There’s no business like show business, and in the case of Repertory Philippines’ “A Comedy of Tenors,” the show must go on even when operatic tensions run high.
The production, directed by Miguel Faustmann, is a sequel to veteran playwright Ken Ludwig’s Tony-nominated work, “Lend Me A Tenor,” although for the uninitiated, the material easily stands on its own.
Henry Saunders (Jeremy Domingo) is a sort of 1930s Paris Cameron Mackintosh, the impresario behind the upcoming concert of Italian phenomenon Tito Merelli (Lorenz Martinez). Merelli is fast losing his luminary status to the rising sensation Carlo Nucci (Arman Ferrer). Unbeknownst to Tito, Nucci is also the red-blooded beau of his only daughter Mimi (Mica Pineda), with the duo’s clandestine relationship literally uncovered in a well-timed twist of fate.
Due to a series of sartorial blunders, Tito mistakenly assumes that his wife Maria (Issa Litton) is having an affair and disappears in a furious huff, leaving Saunders on a suicidal tightrope with his singing assistant, Max (Noel Rayos). Things complicate further with the inopportune arrival of Tito’s former flame, the alluring Russian diva Tatiana Racon (Shiela Valderrama-Martinez).
Lorenz Martinez is once again in stellar form, his Tito possessing both the hilarity and wistfulness of a male Norma Desmond. Ferrer’s crisp tenor, on the other hand, slices through “La Traviata’s” “Brindisi” in the rehearsal scene, while Litton’s Maria spews animated lines off “Tosca,” “La Boheme” and “Madama Butterfly.”
For his part, Domingo brings out a bossy, boisterous edge to Saunders, but he occasionally falls flat in comedic timing (especially in the initial scenes involving tongue and scattered bits of underwear). Domingo redeems himself in the second act with his evolution from impassioned impresario to affectionate grandfather.
The play’s direction feels rushed at times, with the result that a few precious puns are lost on the audience. The set is a decent attempt to recreate the ritzy interiors of a Parisian luxury suite, boasting tamed pastel hues, gilded furniture and even a sparkly Art Deco chandelier.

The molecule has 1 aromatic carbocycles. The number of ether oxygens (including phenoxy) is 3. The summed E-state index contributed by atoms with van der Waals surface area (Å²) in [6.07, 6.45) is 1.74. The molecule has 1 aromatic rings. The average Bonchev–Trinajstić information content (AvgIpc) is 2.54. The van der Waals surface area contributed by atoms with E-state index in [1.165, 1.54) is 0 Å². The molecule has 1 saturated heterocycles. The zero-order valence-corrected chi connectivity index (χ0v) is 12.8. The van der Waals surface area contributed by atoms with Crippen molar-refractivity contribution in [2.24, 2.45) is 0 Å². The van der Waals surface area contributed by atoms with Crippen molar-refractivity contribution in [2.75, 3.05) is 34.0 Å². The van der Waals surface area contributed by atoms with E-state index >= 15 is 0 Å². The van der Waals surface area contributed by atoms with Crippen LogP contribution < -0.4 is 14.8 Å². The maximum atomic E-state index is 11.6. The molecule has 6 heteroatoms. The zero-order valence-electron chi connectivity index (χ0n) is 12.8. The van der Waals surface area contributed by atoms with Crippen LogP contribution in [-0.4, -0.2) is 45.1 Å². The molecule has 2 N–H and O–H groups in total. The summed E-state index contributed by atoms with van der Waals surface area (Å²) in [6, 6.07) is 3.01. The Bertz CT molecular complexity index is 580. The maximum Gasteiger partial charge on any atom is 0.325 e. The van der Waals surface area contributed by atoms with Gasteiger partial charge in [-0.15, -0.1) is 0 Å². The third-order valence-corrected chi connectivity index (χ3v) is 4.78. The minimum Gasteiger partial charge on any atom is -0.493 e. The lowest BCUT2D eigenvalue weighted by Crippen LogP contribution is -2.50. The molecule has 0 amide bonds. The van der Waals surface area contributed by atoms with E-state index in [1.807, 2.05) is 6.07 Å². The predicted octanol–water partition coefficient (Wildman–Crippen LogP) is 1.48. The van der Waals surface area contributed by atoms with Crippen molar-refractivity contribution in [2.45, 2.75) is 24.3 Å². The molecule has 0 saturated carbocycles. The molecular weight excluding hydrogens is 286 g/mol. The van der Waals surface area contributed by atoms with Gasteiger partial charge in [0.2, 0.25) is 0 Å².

Sticking out like a sore thumb is the lackluster depiction of the ubiquitous Eiffel Tower panorama, which appears hewn off a regular gallery exhibit.
Beneath the gaffes and multi-octave guffaws, “A Comedy of Tenors” reaches out and tugs at our hearts’ deep desires. We identify ourselves with Mimi, a young actress who is only too ecstatic to portray a humble peasant begging from Marie Antoinette in the upcoming titular film. With Saunders, we retrace our bucolic journeys from a remote Ohio town with only one piano, subsequently vowing to become a world-class producer in due time.
And by highlighting the tender moment of Max on the phone, his wife wracked with labor pains in another continent, the play spotlights the sad plight of many performers who often have to be separated from their families and loved ones during special occasions.
In a fitting culmination marked by bright lights and rousing applause, the characters manage to reconcile their differences and deliver the “O Sole Mio” performance of a lifetime. In a separate corner, a lone spotlight casts a soft glow on Max, savoring the quiet bliss of his new role as a father.
When all else is said and done, these two contrasting worlds make us see the play for what it truly is—a comedy of arias and aspirations, fortissimos and forgiveness.
Repertory Philippines’ “A Comedy of Tenors,” directed by Miguel Faustmann, runs until Feb. 18 at Onstage, Greenbelt 1, Makati City. Call 8919999, visit ticketworld.com.ph